Joseph Stoklosa, MD, clinical director of McLean’s Division of Psychotic Disorders and assistant program director of the MGH/McLean Adult Psychiatry Residency Training Program, has been awarded the prestigious 2018 Jonathan O. Cole Award. The annual award—established in 2006, thanks to a gift from the Fleetwing Charitable Foundation—honors Dr. Cole, a former McLean psychiatrist, and is intended to recognize individuals who embody many of Dr. Cole’s notable personal and professional qualities, including dedication to excellence, humility, compassion, innovation, perseverance, creativity, individuality, and a willingness to be unconventional.
In accepting the award, Stoklosa humbly recognized the importance of the hard work of his colleagues and all that his patients give back to him. “I think this award is a testament to the teams I’m a part of and the people who support me,” said Stoklosa. “This award is really about them.”
As this year’s recipient—selected by Scott L. Rauch, MD, president and psychiatrist in chief for McLean Hospital, and key leadership across the hospital—Stoklosa receives a discretionary monetary award to support clinical, research, or training activities. Previous recipients include J. Alexander Bodkin, MD; Hilary Smith Connery, MD, PhD; Beth L. Murphy, MD, PhD; Sherry R. Winternitz, MD; Joseph Gold, MD; and Milissa Kaufman, MD, PhD.
Rauch cited Stoklosa’s “unwavering efforts to deliver patient-centered care in the Schizophrenia and Bipolar Disorder Inpatient Program, dedication to improving evidence-based treatments for psychotic disorders, and steadfast leadership and mentorship” as being exemplary of Cole’s ideals.
“Taking care of patients with psychotic disorders is my passion and calling,” said Stoklosa. “I am drawn to helping those most marginalized.”
As part of this passion, Stoklosa has focused on giving his patients the best scientifically proven care possible. This includes rolling out the implementation of the principles of Open Dialogue, a person-centered system of care that has led to dramatic gains for patients with psychotic disorders; helping to establish the Get Fit Together program, which has helped patients with weight gain and at risk for metabolic syndrome, a common co-occurring condition in patients with psychotic disorders; and partnering with Dost Öngür, MD, PhD, and Chloe Pedalino, LICSW, to develop the Program of Assertive Community Treatment (PACT), which has provided invaluable treatment for patients to help them remain well in their homes and communities.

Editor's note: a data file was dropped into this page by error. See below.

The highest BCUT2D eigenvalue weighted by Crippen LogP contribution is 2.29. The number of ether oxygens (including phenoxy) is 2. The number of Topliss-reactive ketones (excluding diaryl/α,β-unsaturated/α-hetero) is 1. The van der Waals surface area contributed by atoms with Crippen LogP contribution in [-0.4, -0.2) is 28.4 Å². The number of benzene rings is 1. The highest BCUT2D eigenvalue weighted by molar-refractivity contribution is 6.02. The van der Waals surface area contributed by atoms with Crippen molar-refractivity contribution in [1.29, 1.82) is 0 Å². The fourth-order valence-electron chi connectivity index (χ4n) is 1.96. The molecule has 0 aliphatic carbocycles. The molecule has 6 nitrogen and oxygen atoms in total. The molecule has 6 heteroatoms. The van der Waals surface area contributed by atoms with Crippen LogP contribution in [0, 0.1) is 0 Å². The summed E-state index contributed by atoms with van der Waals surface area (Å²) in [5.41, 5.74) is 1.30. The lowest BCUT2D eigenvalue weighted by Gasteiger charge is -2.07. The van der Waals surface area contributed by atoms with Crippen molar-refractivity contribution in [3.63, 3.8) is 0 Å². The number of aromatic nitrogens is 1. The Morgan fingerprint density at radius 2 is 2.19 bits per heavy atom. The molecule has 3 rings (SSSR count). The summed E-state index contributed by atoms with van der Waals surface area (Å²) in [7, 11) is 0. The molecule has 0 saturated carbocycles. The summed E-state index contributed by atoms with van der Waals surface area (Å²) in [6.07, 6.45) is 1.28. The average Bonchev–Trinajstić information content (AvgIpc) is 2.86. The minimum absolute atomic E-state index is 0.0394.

Stoklosa has also been credited with devoting much of his time and energy to helping students and colleagues. He teaches and trains medical students, residents, and interdisciplinary staff at the inpatient program, and helped establish a mentoring program that helps research assistants, mental health specialists, and community residence counselors progress in their careers. He also helped establish the Clinician Educator Program, which offers additional training and mentorship to prepare psychiatric residents for a career as clinician educators.
As a tribute to his commitment to supporting colleagues, Stoklosa has decided to use the monetary award to help fund conference attendance and additional education for the nurses and mental health specialists at the psychotic disorders inpatient program. He noted that funding additional training and education is just one of the things that can and should be done to improve care for patients with psychotic disorders.
“Folks with psychotic disorders get less care, and often less evidence-based care, due to a variety of system, patient, and physician factors that all get in the way,” said Stoklosa. “Because of this, there are many opportunities to improve the care that we offer. Folks with psychotic disorders die on average 25 years earlier than the general population and 35 years earlier if there is co-occurring substance use. We must do better, and we can do better.”
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